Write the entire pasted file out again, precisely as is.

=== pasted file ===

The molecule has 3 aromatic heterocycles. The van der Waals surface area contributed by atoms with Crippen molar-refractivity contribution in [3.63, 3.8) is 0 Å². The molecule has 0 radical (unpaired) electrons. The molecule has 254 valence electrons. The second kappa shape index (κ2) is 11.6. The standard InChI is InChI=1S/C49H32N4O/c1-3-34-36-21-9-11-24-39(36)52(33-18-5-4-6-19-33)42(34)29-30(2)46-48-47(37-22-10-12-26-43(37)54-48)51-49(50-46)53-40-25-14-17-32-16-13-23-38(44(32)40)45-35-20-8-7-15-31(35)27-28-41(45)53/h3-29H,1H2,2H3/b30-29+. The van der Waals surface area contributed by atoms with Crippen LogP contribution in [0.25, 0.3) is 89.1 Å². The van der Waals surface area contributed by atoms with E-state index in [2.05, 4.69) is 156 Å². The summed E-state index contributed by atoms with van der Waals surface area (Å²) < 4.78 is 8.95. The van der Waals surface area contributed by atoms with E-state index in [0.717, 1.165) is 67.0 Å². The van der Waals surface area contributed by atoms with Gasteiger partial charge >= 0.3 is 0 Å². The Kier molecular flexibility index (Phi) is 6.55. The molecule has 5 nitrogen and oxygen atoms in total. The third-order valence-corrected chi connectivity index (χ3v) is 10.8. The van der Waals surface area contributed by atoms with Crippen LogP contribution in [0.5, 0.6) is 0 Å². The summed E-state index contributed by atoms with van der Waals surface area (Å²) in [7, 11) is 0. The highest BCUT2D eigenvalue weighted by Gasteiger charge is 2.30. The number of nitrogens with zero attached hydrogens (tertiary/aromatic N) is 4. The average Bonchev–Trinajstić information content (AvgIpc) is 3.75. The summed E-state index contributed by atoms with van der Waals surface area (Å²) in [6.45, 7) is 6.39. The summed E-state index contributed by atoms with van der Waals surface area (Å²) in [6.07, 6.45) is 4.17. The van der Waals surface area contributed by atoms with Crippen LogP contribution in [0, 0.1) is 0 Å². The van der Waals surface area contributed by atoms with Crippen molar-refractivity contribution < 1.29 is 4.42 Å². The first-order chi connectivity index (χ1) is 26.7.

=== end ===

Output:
The molecule has 3 aromatic heterocycles. The van der Waals surface area contributed by atoms with Crippen molar-refractivity contribution in [3.63, 3.8) is 0 Å². The molecule has 0 radical (unpaired) electrons. The molecule has 254 valence electrons. The second kappa shape index (κ2) is 11.6. The standard InChI is InChI=1S/C49H32N4O/c1-3-34-36-21-9-11-24-39(36)52(33-18-5-4-6-19-33)42(34)29-30(2)46-48-47(37-22-10-12-26-43(37)54-48)51-49(50-46)53-40-25-14-17-32-16-13-23-38(44(32)40)45-35-20-8-7-15-31(35)27-28-41(45)53/h3-29H,1H2,2H3/b30-29+. The van der Waals surface area contributed by atoms with Crippen LogP contribution in [0.25, 0.3) is 89.1 Å². The van der Waals surface area contributed by atoms with E-state index in [2.05, 4.69) is 156 Å². The summed E-state index contributed by atoms with van der Waals surface area (Å²) < 4.78 is 8.95. The van der Waals surface area contributed by atoms with E-state index in [0.717, 1.165) is 67.0 Å². The van der Waals surface area contributed by atoms with Gasteiger partial charge >= 0.3 is 0 Å². The Kier molecular flexibility index (Phi) is 6.55. The molecule has 5 nitrogen and oxygen atoms in total. The third-order valence-corrected chi connectivity index (χ3v) is 10.8. The van der Waals surface area contributed by atoms with Crippen LogP contribution in [0.5, 0.6) is 0 Å². The summed E-state index contributed by atoms with van der Waals surface area (Å²) in [7, 11) is 0. The highest BCUT2D eigenvalue weighted by Gasteiger charge is 2.30. The number of nitrogens with zero attached hydrogens (tertiary/aromatic N) is 4. The average Bonchev–Trinajstić information content (AvgIpc) is 3.75. The summed E-state index contributed by atoms with van der Waals surface area (Å²) in [6.45, 7) is 6.39. The summed E-state index contributed by atoms with van der Waals surface area (Å²) in [6.07, 6.45) is 4.17. The van der Waals surface area contributed by atoms with Crippen LogP contribution in [0, 0.1) is 0 Å². The van der Waals surface area contributed by atoms with Crippen molar-refractivity contribution < 1.29 is 4.42 Å². The first-order chi connectivity index (χ1) is 26.7.